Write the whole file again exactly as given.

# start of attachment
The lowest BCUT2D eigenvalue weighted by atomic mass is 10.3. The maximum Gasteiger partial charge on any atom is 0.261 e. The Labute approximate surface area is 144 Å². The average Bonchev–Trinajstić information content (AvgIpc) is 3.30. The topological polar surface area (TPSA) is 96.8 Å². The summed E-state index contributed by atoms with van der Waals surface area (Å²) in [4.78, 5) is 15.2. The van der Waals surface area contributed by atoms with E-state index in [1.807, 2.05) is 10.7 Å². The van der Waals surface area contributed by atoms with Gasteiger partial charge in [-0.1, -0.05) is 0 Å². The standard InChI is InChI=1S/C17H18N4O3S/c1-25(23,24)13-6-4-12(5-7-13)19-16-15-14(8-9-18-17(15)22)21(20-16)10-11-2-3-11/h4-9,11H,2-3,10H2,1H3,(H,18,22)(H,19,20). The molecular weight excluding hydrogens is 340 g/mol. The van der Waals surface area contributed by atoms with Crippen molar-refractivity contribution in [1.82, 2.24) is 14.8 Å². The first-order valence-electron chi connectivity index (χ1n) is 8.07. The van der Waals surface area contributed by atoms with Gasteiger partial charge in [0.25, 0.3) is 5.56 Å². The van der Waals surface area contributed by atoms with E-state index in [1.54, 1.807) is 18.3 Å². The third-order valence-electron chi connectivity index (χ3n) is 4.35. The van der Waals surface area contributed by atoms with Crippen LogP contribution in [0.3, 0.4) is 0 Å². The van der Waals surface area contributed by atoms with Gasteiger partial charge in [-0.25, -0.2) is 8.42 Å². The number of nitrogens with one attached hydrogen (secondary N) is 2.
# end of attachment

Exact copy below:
The lowest BCUT2D eigenvalue weighted by atomic mass is 10.3. The maximum Gasteiger partial charge on any atom is 0.261 e. The Labute approximate surface area is 144 Å². The average Bonchev–Trinajstić information content (AvgIpc) is 3.30. The topological polar surface area (TPSA) is 96.8 Å². The summed E-state index contributed by atoms with van der Waals surface area (Å²) in [4.78, 5) is 15.2. The van der Waals surface area contributed by atoms with E-state index in [1.807, 2.05) is 10.7 Å². The van der Waals surface area contributed by atoms with Gasteiger partial charge in [-0.1, -0.05) is 0 Å². The standard InChI is InChI=1S/C17H18N4O3S/c1-25(23,24)13-6-4-12(5-7-13)19-16-15-14(8-9-18-17(15)22)21(20-16)10-11-2-3-11/h4-9,11H,2-3,10H2,1H3,(H,18,22)(H,19,20). The molecular weight excluding hydrogens is 340 g/mol. The van der Waals surface area contributed by atoms with Crippen molar-refractivity contribution in [1.82, 2.24) is 14.8 Å². The first-order valence-electron chi connectivity index (χ1n) is 8.07. The van der Waals surface area contributed by atoms with Gasteiger partial charge in [0.25, 0.3) is 5.56 Å². The van der Waals surface area contributed by atoms with E-state index in [1.54, 1.807) is 18.3 Å². The third-order valence-electron chi connectivity index (χ3n) is 4.35. The van der Waals surface area contributed by atoms with Crippen LogP contribution in [0.3, 0.4) is 0 Å². The van der Waals surface area contributed by atoms with Gasteiger partial charge in [-0.25, -0.2) is 8.42 Å². The number of nitrogens with one attached hydrogen (secondary N) is 2.